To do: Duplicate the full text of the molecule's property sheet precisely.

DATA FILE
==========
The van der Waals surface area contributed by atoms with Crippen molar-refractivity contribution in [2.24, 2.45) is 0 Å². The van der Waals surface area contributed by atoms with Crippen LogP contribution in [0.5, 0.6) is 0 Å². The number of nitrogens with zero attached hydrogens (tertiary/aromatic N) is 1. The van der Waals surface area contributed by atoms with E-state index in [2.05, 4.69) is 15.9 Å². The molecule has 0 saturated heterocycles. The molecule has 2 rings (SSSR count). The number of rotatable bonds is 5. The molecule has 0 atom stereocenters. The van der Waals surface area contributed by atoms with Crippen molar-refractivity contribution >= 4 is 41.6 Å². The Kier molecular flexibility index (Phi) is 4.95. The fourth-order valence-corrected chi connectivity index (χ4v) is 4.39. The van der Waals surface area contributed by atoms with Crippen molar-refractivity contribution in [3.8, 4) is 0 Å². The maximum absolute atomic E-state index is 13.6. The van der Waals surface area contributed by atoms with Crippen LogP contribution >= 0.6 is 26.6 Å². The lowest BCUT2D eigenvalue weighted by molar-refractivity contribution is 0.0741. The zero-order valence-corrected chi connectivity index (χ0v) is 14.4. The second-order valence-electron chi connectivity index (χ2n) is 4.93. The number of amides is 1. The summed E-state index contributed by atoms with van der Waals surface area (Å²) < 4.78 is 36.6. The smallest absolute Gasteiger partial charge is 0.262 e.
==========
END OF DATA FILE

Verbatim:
The van der Waals surface area contributed by atoms with Crippen molar-refractivity contribution in [2.24, 2.45) is 0 Å². The van der Waals surface area contributed by atoms with Crippen LogP contribution in [0.5, 0.6) is 0 Å². The number of nitrogens with zero attached hydrogens (tertiary/aromatic N) is 1. The van der Waals surface area contributed by atoms with E-state index in [2.05, 4.69) is 15.9 Å². The molecule has 0 saturated heterocycles. The molecule has 2 rings (SSSR count). The number of rotatable bonds is 5. The molecule has 0 atom stereocenters. The van der Waals surface area contributed by atoms with Crippen molar-refractivity contribution >= 4 is 41.6 Å². The Kier molecular flexibility index (Phi) is 4.95. The fourth-order valence-corrected chi connectivity index (χ4v) is 4.39. The van der Waals surface area contributed by atoms with Crippen molar-refractivity contribution in [3.8, 4) is 0 Å². The maximum absolute atomic E-state index is 13.6. The van der Waals surface area contributed by atoms with Crippen LogP contribution >= 0.6 is 26.6 Å². The lowest BCUT2D eigenvalue weighted by molar-refractivity contribution is 0.0741. The zero-order valence-corrected chi connectivity index (χ0v) is 14.4. The second-order valence-electron chi connectivity index (χ2n) is 4.93. The number of amides is 1. The summed E-state index contributed by atoms with van der Waals surface area (Å²) < 4.78 is 36.6. The smallest absolute Gasteiger partial charge is 0.262 e.